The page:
Optimal Management of Rheumatic Disease During COVID-19 - Episode 6

Accurately Diagnosing Psoriatic Arthritis

Transcript:

Philip J. Mease, MD: The most common reason for referral to us of a patient with psoriatic arthritis is from a dermatologist who has been seeing the patient for their psoriasis and has picked up that the patient has pain or swelling in a joint, swelling in a whole digit, or other pain complaints. For whatever reason, the dermatologist has asked the patient about it because they know the importance of screening for psoriatic arthritis or because the patient has just brought it up and said, “Hey, Doc, what do you think about this swollen digit?”

When we see the patient, 1 of the interesting things is that they will often remember that their symptoms have gone back for some time, and sometimes it’s enthesitis but not arthritis that the patient remembers. For example, a difficult Achilles tendon pain problem, plantar fascia, or even chest pain because of the enthesitis in the rib cage. Enthesitis and arthritis bring the patient to our attention. A more difficult area for us to evaluate is back pain. The patient may either have back pain at the initial presentation of psoriatic arthritis or develop it later on. Sorting it out from a degenerative arthritis is often difficult.

All these things are what bring the patient to us, but if we dive further we find other symptoms. Fatigue is a very prominent issue, and sometimes the comorbidities are obesity, hypertension, or hyperlipidemia. For those we have to get on the patient to make sure they’re attending to them with their primary care physicians.

These are the ways in which we see these patients, and they typically have multiple clinical domainsoccurring. I’ve already alluded to several, in addition to skin and nail disease, and all of them significantly impact them in terms of function and quality of life.

Of course, history and a physical are how we make the diagnosis. One of the interesting things to support that point is that in the PREPARE study that we published in 2013, where in nearly a 1000 patients attending psoriasis clinics were seen by a rheumatologist, and 30% were noted to have psoriatic arthritis. It turned out that just doing the history and physical could, essentially, correctly diagnose virtually every patient. We were allowed to do additional lab and imaging, but it was only rarely that we would need to have that in addition. So the history and physical are key.

The nature of joint pain: Is there stiffness involved? Is the joint pain persistent and not evanescent? The distribution of joints that are involved: Is there evidence of enthesitis at the heel or around the knee? Is there evidence of back pain? Does the patient have evidence on exam of swelling in their joints or swelling of a whole digit characteristic of dactylitis? Do they have evidence of nail disease, which was 1 of the common coexisting cutaneous aspects with psoriatic arthritis? This really helps establish it.

In terms of laboratory, unfortunately there is no biomarker, like rheumatoid factor or CCP, that can help us make the diagnosis. In only 30% to 40% of patients, even with active psoriatic arthritis, was their acute phase reactant of SED [sedimentation rate] rate or C-reactive protein elevated. If they’re elevated and we see them change with treatment, then this can be a useful biomarker. But in many patients, this is not present. Imaging can be helpful, especially in our clinic. Advanced imaging with ultrasound looks for evidence of synovitis, for example, or enthesitis using gray scale. Power Doppler can be very helpful in making the diagnosis and contrasting the disease with osteoarthritis or even gout, which can be in the differential diagnosis, as well as rheumatoid arthritis or spondylarthritis.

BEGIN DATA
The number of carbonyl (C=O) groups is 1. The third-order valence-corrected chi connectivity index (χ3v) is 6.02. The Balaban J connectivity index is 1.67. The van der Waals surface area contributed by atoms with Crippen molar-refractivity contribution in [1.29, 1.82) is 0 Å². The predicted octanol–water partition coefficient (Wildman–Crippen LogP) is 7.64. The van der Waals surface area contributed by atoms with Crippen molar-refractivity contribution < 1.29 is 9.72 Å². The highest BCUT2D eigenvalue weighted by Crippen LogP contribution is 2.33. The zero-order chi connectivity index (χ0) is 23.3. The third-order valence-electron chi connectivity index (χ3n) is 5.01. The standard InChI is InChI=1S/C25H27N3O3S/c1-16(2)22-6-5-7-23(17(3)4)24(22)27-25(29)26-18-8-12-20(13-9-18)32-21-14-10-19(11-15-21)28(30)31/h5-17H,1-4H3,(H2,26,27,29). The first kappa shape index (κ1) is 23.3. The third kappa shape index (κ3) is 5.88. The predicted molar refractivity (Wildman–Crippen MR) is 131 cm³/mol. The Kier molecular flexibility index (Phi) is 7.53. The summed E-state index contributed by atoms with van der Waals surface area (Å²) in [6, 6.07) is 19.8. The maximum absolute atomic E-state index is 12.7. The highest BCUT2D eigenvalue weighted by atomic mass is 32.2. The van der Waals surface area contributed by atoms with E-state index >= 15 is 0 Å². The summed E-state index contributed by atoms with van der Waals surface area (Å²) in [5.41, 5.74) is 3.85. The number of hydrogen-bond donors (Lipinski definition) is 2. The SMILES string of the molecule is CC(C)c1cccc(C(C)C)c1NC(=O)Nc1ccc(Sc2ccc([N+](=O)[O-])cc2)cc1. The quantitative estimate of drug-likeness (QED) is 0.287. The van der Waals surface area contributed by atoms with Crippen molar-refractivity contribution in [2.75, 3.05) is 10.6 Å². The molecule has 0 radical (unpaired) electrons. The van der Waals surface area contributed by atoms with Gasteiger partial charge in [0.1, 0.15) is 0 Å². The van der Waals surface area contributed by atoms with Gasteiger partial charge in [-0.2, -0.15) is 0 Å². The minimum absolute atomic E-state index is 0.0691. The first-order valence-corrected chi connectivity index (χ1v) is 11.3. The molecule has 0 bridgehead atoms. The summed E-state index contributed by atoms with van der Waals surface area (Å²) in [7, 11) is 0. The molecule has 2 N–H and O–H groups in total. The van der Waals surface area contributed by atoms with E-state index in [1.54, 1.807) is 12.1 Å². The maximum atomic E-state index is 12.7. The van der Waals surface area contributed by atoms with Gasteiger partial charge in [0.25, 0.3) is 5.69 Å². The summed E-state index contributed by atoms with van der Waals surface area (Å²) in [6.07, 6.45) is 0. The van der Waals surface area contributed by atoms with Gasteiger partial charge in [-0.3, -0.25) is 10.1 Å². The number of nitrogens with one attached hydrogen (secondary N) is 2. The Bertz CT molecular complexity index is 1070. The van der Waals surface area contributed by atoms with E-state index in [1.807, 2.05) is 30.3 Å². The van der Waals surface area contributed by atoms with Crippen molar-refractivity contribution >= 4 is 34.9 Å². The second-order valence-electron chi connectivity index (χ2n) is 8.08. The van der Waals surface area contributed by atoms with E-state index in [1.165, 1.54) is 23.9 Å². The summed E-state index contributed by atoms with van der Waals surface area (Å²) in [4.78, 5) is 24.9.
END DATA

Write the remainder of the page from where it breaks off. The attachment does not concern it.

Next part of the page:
The CASPAR [Classification Criteria for Psoriatic Arthritis] criteria is a classification system. It’s not intended to be diagnostic, although some clinicians will use it in that way, including dermatologists. The CASPAR criteria were published in 2006. It was a 4- or 5-year effort. Our center [Swedish Medical Center in Seattle, Washington] was 1 of the participating centers, and it came up with the following elements. If a patient has, in your opinion, synovitis or arthritis that is inflammatory in nature or enthesitis or spondylitis that is inflammatory in nature, then that’s the stem of the criteria. If this is met, then you can apply the rest of the criteria. If the patient currently has psoriasis, that gives them 2 points toward the necessary 3 to be classified as PsA [psoriatic arthritis]. If they have a negative rheumatoid factor, that gives them another point. Although we found in the CASPAR study that about 5% of PsA patients had rheumatoid factor positivity, so its positivity does not rule it out. If they have some nail changes or a few other features that will give them the points. The most common way of classifying them is with current psoriasis and a negative rheumatoid factor, and that gives a specificity of 99% and sensitivity of 93%, which is very good for classification criteria. In this way we classify patients to bring them into trials, but these are also useful questions to ask and examine patients as we’re looking for evidence of psoriatic arthritis.

Transcript Edited for Clarity